The Mexican Town of Amatitan Continued...
By Jonn Pint Mexconnect.com
When I discussed the possibility that Amatitan might be the "Cradle of Tequila" with Jorge Monroy, one of Mexico's leading muralists, he casually mentioned that this town was quite pretty and he had done several watercolors there.
Well, I hate to say it, but the view you get of Amatitan from old Highway 15, which skirts the town along its northern perimeter, is anything but "pretty" and would lead you to believe that no artiste had ever set foot in the place during its entire (very long) history. About this, I couldn't have been more mistaken.
One fine day, I invited my sister to join me on an exploratory visit of the place. Right from the start, Amatitan proved to be a bit different. El Centro was not in the center of town at all. Instead, the plaza and church are at the eastern end, at the foot of a steep hill. The reason for this immediately became obvious: the town's only source of water is here. Originally, this was a spring trickling out from under the hill, but in the 1800s the townspeople decided to dig a qanat or underground aqueduct from the plaza to the water table, over 60 meters inside the hill. This was a success and resulted in a large pool of drinking water being available to anyone arriving at the plaza. I was very interested in this tunnel because I had previously explored several other qanats in Mexico and was fascinated with the concept that technology born in the Middle East millennia ago had been carried all the way to the new world by the Spaniards.
Naturally, we went into the Presidencia Municipal at the other end of the plaza to find out how we could visit the qanat.
The second the staff spotted two (blonds) walking through the door, word was sent to their dynamic Public Relations man, Ezequiel Garcia: "Tourists have arrived in Amatitan!"
Ezequiel Garcia turned out to be the very person we really needed to see. As we walked across the plaza, he gestured at the magnificent domes crowning the church. "Those were the work of the famed architect, Luis Barragan (considered the most important Mexican architect of the 20th century) and inside the church you can see four paintings by none other than Jose Clemente Orozco himself." We also stopped to admire a great wall on which the Eight Beatitudes were hand engraved, I'm still not sure if it was Barragan or that other great architect, Ignacio Diaz Morales, because both of them were responsible for remodeling Amatitan's magnificent church.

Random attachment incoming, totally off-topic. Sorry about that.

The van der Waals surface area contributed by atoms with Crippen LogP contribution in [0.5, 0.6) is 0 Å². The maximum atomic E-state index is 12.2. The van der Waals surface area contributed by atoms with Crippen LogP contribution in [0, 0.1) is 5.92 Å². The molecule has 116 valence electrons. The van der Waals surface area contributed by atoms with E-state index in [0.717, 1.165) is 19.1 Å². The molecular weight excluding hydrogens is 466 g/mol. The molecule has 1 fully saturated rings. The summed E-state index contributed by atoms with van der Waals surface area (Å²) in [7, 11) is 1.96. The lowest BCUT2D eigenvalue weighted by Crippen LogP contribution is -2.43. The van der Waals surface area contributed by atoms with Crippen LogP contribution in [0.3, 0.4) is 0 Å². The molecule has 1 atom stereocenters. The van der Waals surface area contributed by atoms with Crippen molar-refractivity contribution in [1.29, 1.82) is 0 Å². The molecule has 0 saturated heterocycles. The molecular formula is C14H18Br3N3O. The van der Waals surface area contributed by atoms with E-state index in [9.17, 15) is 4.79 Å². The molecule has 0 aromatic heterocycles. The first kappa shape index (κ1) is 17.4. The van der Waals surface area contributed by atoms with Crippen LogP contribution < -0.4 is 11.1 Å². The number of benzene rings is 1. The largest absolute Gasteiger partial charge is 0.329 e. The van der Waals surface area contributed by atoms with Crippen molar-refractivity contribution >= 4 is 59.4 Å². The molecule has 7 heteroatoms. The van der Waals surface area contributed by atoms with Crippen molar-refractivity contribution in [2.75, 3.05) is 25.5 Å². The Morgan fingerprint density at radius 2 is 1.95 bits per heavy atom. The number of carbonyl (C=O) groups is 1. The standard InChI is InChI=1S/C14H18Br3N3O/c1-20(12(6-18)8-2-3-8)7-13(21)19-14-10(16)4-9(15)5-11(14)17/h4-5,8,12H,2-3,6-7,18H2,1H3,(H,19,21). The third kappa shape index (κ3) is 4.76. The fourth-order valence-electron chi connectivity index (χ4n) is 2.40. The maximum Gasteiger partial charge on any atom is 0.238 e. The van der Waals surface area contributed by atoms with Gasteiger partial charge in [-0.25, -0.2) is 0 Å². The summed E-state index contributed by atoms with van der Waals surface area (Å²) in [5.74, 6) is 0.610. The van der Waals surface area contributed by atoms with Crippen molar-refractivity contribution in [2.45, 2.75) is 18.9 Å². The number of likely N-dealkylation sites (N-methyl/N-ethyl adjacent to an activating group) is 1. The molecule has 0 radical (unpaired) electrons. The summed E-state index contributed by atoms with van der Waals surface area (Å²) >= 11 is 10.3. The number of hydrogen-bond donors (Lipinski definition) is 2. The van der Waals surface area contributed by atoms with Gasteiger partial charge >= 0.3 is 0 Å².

The church, by the way, is closed from 1:00 to 4:30. Once it opened up, we discovered it truly was a jewel, just as we had been told, and, of course, we were finally able to view those celebrated paintings of Matthew, Mark, Luke and John. We asked Ezequiel Garcia if he was sure they were really by Orozco. "I wondered about that myself," he replied, "so I asked our parish priest, who had once been Barragan's student. The Cura told me that Orozco walked into the church one day with pencil sketches for these paintings. The Pastor at that time was a crusty character who took one look at the sketches and said he'd prefer to see those spaces left blank. Orozco then ripped the sketches to shreds and stomped out of the church. But Barragan was outside working on his Beatitudes. He calmed Orozco down and told him to ignore the Cura and go ahead with the painting, which Orozco then did, without benefit of his sketches."
Large maps in the plaza show that Tecuane is not the only old taberna in the municipality of Amatitan. There are several others located inside the spectacular canyons carved by the Rio Santiago, which are as rich in sparkling rivers as the town of Amatitan is lacking. These canyons would have been ideal sites for illicit distilleries hundreds of years ago when, according to Tony Burton in Western Mexico, a Travelers Treasury, the Spanish authorities outlawed liquor production in Mexico because it threatened to compete with Spanish brandy. "This suppression led to the establishment of illicit distilling in many remote areas, including parts of Colima and Jalisco." El Tecuane would definitely have to be classified as one of those remote areas and, for the moment, seems, in my opinion, to qualify for the title of The Cradle of Tequila.
How to get to Amatitan
Drive west out of Guadalajara toward Nogales, following libre highway 15 west 38 kilometers to Amatitan. As you descend to the town, you'll notice a cemetery on your right. Across from the cemetery, on your left, is the very first street of Amatitan, on the left hand side, so keep your eyes open. Turn left onto this street and it will take you south, 643 meters, directly to Amatitan's plaza. The driving time from the edge of Guadalajara to the plaza is about 35 minutes.
If you would like to visit El Tecuane, upon reaching Amatitan, turn right just before the first overhead footbridge across the highway. Take this road, signposted "El Salvador," four kilometers north. Turn right at the Tecuane Balneario sign onto a dirt road. Whenever you see forks or turnoffs, stick to the main cobblestone road. After only one kilometer you will come to the magnificent canyon view. Three kilometers from the El Salvador road, you come to the only major fork in this itinerary. Bear right. After one more kilometer you'll be at the Santa Rita Distillery and just below, the ruins of Taberna Tecuane. Driving time from Guadalajara to the old tequila workings: just over one hour.